I had admired it from afar for a long time, from still images in collegiate art history texts, and I have always had a thing for flying buttresses and ribbed vaults. So with a Centerbrook Travel Grant in hand, I headed straight for the Cathédrale Notre Dame de Paris, which is surrounded by the meanders of the Seine River. It does not disappoint. I also visited St. Peter’s Basilica in Rome, but that is a parable for another day.
Begun in 1163, Notre Dame took nearly two centuries to complete, if anything so enormous and intricate can ever truly be complete. They began with the Choir, next the Nave and Aisles, and finally the Western Façade was finished in about 1200. In 1250, the façade of the North arm of the Transept was completed, and its twin on the south side followed not too long thereafter. Work continued until 1345.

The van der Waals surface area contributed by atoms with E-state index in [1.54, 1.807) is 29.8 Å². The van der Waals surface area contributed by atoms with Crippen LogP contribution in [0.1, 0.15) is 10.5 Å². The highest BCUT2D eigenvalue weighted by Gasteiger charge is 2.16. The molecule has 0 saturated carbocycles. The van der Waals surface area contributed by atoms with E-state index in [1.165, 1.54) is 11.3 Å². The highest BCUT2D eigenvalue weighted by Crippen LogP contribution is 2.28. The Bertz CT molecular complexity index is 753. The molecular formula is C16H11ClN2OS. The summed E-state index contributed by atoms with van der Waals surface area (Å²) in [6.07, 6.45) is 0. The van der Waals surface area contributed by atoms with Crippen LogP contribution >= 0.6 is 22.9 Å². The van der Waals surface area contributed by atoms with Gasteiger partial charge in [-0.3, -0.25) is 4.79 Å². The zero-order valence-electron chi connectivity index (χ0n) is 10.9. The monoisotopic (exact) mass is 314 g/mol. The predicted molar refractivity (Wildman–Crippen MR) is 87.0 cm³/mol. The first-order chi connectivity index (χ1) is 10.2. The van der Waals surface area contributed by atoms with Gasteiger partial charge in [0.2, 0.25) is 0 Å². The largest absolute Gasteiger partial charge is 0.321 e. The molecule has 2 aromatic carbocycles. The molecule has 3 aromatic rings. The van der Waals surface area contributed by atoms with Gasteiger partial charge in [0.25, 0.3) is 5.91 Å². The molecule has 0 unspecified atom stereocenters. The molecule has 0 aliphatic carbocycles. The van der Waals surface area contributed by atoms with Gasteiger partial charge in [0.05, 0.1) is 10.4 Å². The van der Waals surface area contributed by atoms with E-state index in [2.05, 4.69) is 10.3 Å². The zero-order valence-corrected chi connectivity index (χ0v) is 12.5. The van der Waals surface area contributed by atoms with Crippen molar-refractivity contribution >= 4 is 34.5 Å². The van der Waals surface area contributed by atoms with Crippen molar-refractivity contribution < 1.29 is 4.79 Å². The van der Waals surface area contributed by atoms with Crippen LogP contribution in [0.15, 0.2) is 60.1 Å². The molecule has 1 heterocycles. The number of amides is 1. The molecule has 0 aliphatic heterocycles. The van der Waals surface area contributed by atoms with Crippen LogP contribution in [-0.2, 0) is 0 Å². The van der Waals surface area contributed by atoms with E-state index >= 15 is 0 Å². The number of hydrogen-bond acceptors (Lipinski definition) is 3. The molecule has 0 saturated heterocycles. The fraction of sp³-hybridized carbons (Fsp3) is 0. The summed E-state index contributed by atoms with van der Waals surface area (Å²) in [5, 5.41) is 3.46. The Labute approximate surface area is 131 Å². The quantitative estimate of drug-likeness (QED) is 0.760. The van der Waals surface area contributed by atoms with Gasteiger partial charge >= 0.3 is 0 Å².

It has survived multiple architects and contractors, fire, the elements, and desecration during the French Revolution. The Cathedral’s renown was sealed in 1831 when Victor Hugo published “The Hunchback of Notre Dame.” Inspired by the tale, the architect Eugene Emmanuel Violet-le-Duc undertook a definitive restoration that took 20 years. Continue reading Notre Dame: Architecture for the Soul